|A lot of optical businesses are like ours –a husband and wife effort. Just because you have a successful marriage, though, doesn't mean you'll succeed in business together. In fact, there are certain things you need to consider in order to have the best of both worlds –a successful practice and a successful marriage.|
We think we've been successful at both. Success, though, is always a journey. Here's what we've learned along the way that might help you do the same.
If you're just starting a practice, it helps financially to have a spouse involved if you have similar goals and values. In our case, we both focus on growing the business and not fixating on maximizing short-term income. When your financial incentives are aligned, you both can scrimp and save together. Making payroll is completely different when spouses are involved. You're both focused on the long-term success of the business, not the week-to-week paycheck.
The same alignment of financial interests also holds sway should you decide to expand your practice by remodeling, buying a building, adding parking, or taking on more staff—you are building your family's assets through the business.
When operating a husband-and-wife business, a spouse is considered an employee if there is an employer-employee type of relationship. That means that one spouse substantially controls the business in terms of management decisions and the other spouse is under the direction and control of the first spouse.
If such a relationship exists, then the second spouse is an employee subject to income tax and FICA withholding. The employer spouse must pay the Social Security and Medicare, but not unemployment taxes.
When considering working together –either as doctors, doctor and optician, which is our case, or doctor or optician and business manager—recognize that marital bliss doesn't automatically translate into a successful business relationship. For example, if you co-operate and collaborate on the domestic front, you'll probably carry that pattern into your worklife. On the other hand, if you don't see eye-to-eye about domestic chores, working together in business might be a risky proposition.
Even if you do work well together, some disagreements are inevitable. Handling differences of opinion with respect and calm is particularly relevant when staff or customers are on the premises. Heated exchanges, which may work over the dinner table, can destroy the work environment. It’s very important to remember that there can only be one boss. You and your spouse need to be clear about this.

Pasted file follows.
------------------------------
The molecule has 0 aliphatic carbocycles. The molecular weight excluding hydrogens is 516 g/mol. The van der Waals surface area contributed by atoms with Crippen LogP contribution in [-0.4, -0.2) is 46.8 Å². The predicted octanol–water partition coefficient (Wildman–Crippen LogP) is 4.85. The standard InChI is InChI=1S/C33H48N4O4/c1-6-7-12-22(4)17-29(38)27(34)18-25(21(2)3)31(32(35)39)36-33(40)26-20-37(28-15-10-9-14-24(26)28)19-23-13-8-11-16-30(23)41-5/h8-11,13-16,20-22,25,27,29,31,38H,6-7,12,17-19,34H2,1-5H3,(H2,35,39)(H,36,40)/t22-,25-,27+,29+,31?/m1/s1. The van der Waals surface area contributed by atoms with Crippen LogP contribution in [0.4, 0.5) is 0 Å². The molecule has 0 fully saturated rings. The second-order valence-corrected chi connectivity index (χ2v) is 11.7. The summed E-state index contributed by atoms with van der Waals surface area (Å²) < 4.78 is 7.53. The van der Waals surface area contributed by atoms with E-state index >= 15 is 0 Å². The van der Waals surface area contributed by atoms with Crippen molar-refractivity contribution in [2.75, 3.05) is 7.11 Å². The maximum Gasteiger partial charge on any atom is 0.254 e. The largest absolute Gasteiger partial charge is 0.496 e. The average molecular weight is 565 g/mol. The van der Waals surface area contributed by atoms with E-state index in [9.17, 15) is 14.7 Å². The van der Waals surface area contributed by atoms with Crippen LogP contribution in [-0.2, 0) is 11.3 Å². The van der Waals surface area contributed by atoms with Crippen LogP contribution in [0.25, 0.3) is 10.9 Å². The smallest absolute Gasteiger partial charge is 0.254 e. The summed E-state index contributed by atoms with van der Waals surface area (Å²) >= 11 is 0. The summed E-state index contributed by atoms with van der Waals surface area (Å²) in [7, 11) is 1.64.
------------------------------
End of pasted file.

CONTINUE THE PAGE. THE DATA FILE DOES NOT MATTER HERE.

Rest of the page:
When one of you is supervising the other and reviewing the other's work, it's critical to be respectful when giving or receiving constructive criticism. However, you can't overlook a spouse's mistakes or failings.. Preferential treatment can lead to staff resentment. That can hurt staff morale, which is always the key to success in a small business.
Some other benefits of working together are:
- Being on the same schedule.
- Traveling together to conferences, workshops, eye mission trips, which can be a write-off for both of us if it is eye related.
- Taking care of "both sides of the exam door" means agreeing on what the highest quality of service is in a personal and caring atmosphere.
- Alleviating stress for each other by diffusing difficult situations and controlling how our days unfold. We work at making sure we control our schedule and that it doesn’t control us.
- People love to see we are a partnership business – a mom-and-pop shop, so to speak. It seems to give our patients comfort and confidence.
Remember to separate your business and your personal life. As husband and wife, a big benefit is that there are many times you wish to discuss business issues at home. But if you have a bad day at the office, leave it there. Don't take it home with you. You need to create psychological space apart from your business. That may be easier said than done. However, practice re-affirming the wisdom of that maxim to each other and it will become a way of life for you.
When spouses work well together, a family business can be extraordinarily satisfying.
Dee Paulsen and Eric Paulsen, O.D., operate Door County Eye Associates, in Sturgeon Bay, WI. Contact firstname.lastname@example.org with comments and/or suggestions for future topics.